— The Evolution of Love • Emil Lucka

... committed a capital blunder. When reproached by his warriors, he declared that all would have gone well but for the fact that on the night before the battle his squaw had profanely touched the pot in which his magic charms were brewed, so that the spell had been broken! The explanation was not very convincing, and ominous murmurings were heard. Before the end of the year, however, word came to Vincennes that the crafty magician was back at Tippecanoe, that the village had been rebuilt, and that the lives of the white settlers who were pouring ...
— The Old Northwest - A Chronicle of the Ohio Valley and Beyond, Volume 19 In - The Chronicles Of America Series • Frederic Austin Ogg

... make the very streets and ways Through which she passes, burst into a pleasure! * * * * * * No spell were wanting from the dead to raise me, But only that sweet ...
— Double Trouble - Or, Every Hero His Own Villain • Herbert Quick

... hills. Nearer, torrid bell-towers pierced the shimmering reek, like stakes in a sweltering lagoon. In the centre of all, the great dome swam lightly, a gigantic celestial buoy in a vaporous sea. The spell that bound us all was doubly potent that day. The sense of a continuous life that had made the dome and the belfries an inevitable emanation from the clean crumbling earth, lulled us all, and we hardly ...
— The Collectors • Frank Jewett Mather

... his presence Would a demon's spell allay, Would he heed your timid whisperings? Would he—will ...
— Debris - Selections from Poems • Madge Morris

... the foundations of the new house; this is all very jolly, but six months of it has satisfied me; we have too many things for such close quarters; to work in the midst of all the myriad misfortunes of the planter's life, seated in a Dyonisius' (can't spell him) ear, whence I catch every complaint, mishap and contention, is besides the devil; and the hope of a cave of my own inspires me with lust. O to be able to shut my own door and make my own confusion! O to have the brown paper ...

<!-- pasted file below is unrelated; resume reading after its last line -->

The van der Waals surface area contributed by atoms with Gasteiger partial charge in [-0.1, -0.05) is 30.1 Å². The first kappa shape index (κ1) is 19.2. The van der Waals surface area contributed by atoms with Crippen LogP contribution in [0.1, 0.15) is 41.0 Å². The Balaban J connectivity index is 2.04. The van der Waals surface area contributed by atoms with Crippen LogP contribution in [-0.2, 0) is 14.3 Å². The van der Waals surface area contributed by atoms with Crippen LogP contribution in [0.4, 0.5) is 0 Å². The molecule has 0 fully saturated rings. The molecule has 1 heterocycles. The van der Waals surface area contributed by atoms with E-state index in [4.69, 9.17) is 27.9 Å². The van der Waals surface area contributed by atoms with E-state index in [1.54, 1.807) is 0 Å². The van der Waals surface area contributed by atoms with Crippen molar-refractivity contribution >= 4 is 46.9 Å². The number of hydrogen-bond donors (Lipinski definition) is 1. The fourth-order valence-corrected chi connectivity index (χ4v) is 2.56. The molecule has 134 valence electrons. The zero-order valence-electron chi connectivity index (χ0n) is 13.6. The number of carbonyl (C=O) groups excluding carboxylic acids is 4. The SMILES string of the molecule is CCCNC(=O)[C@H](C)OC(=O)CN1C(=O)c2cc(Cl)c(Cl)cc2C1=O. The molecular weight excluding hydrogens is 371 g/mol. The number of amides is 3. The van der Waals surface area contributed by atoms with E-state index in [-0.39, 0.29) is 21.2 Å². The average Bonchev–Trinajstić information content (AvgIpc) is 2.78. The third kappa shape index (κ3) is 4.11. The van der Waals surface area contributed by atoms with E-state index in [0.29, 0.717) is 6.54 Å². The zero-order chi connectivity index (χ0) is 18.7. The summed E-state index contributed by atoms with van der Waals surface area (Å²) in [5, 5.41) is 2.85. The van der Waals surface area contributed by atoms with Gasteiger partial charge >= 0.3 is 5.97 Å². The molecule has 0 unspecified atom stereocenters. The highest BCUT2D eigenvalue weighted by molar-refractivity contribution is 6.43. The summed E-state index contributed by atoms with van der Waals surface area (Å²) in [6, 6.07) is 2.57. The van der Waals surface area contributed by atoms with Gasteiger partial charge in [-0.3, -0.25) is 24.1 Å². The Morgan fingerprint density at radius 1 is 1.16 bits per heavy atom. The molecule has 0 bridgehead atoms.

— The Works of Robert Louis Stevenson - Swanston Edition Vol. 25 (of 25) • Robert Louis Stevenson

... says the rules on letter ritin is off an we can say where we are. The only thing we cant do is criticize the army. I dont know where we are an I couldnt spell it anyhow so theres ...
— "Same old Bill, eh Mable!" • Edward Streeter

... stopped him, on the way to his carriage, was the silent influence of her face. The startling contrast between the corpse-like pallor of her complexion and the overpowering life and light, the glittering metallic brightness in her large black eyes, held him literally spell-bound. She was dressed in dark colours, with perfect taste; she was of middle height, and (apparently) of middle age—say a year or two over thirty. Her lower features—the nose, mouth, and chin—possessed the fineness and delicacy of form which is ...
— The Haunted Hotel - A Mystery of Modern Venice • Wilkie Collins

... queer at all. Imagination conjured up scenes in the summer garden where the gay pretty girl had held her little court, and queened it over the grave, silent man. It was a thousand to one on his falling under the spell. The mischief of it was that he had expected the marriage ceremony to convert a butterfly into a staid, parochial wife. John Courtney Merrivale had a thousand virtues, but imagination ...
— The Lady of the Basement Flat • Mrs. George de Horne Vaizey

... got you that rich gaud for covering, that spangled shell—a tortoise living in the mountains? But I will take and carry you within: you shall help me and I will do you no disgrace, though first of all you must profit me. It is better to be at home: harm may come out of doors. Living, you shall be a spell against mischievous witchcraft [2513]; but if you die, then you ...
— Hesiod, The Homeric Hymns, and Homerica • Homer and Hesiod